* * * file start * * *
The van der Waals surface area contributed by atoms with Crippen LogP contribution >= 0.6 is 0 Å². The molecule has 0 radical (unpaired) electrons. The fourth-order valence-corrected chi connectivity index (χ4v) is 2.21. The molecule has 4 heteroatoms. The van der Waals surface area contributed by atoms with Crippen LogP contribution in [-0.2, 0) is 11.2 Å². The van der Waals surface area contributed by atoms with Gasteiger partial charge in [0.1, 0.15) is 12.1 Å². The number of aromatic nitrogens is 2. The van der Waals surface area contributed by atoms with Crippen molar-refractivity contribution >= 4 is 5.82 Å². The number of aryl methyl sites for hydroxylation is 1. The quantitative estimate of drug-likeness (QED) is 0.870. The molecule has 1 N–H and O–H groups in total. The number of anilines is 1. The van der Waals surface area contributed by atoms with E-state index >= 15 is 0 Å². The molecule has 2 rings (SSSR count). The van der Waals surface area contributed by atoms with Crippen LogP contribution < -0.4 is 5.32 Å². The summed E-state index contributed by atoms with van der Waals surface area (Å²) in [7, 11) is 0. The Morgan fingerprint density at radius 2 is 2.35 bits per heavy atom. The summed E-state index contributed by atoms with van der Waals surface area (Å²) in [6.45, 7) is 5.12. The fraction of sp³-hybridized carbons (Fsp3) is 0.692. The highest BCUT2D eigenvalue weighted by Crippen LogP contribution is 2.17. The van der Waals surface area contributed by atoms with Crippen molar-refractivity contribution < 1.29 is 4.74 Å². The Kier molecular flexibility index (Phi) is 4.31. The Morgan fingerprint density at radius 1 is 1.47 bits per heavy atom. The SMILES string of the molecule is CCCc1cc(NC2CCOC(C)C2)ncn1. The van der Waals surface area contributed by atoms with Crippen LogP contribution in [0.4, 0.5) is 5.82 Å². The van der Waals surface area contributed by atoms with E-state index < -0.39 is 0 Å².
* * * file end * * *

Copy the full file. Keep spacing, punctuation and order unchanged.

The van der Waals surface area contributed by atoms with Crippen LogP contribution >= 0.6 is 0 Å². The molecule has 0 radical (unpaired) electrons. The fourth-order valence-corrected chi connectivity index (χ4v) is 2.21. The molecule has 4 heteroatoms. The van der Waals surface area contributed by atoms with Crippen LogP contribution in [-0.2, 0) is 11.2 Å². The van der Waals surface area contributed by atoms with Gasteiger partial charge in [0.1, 0.15) is 12.1 Å². The number of aromatic nitrogens is 2. The van der Waals surface area contributed by atoms with Crippen molar-refractivity contribution >= 4 is 5.82 Å². The number of aryl methyl sites for hydroxylation is 1. The quantitative estimate of drug-likeness (QED) is 0.870. The molecule has 1 N–H and O–H groups in total. The number of anilines is 1. The van der Waals surface area contributed by atoms with E-state index >= 15 is 0 Å². The molecule has 2 rings (SSSR count). The van der Waals surface area contributed by atoms with Crippen LogP contribution < -0.4 is 5.32 Å². The summed E-state index contributed by atoms with van der Waals surface area (Å²) in [7, 11) is 0. The Morgan fingerprint density at radius 2 is 2.35 bits per heavy atom. The summed E-state index contributed by atoms with van der Waals surface area (Å²) in [6.45, 7) is 5.12. The fraction of sp³-hybridized carbons (Fsp3) is 0.692. The highest BCUT2D eigenvalue weighted by Crippen LogP contribution is 2.17. The van der Waals surface area contributed by atoms with Crippen molar-refractivity contribution < 1.29 is 4.74 Å². The Kier molecular flexibility index (Phi) is 4.31. The Morgan fingerprint density at radius 1 is 1.47 bits per heavy atom. The SMILES string of the molecule is CCCc1cc(NC2CCOC(C)C2)ncn1. The van der Waals surface area contributed by atoms with Crippen LogP contribution in [0.4, 0.5) is 5.82 Å². The van der Waals surface area contributed by atoms with E-state index < -0.39 is 0 Å².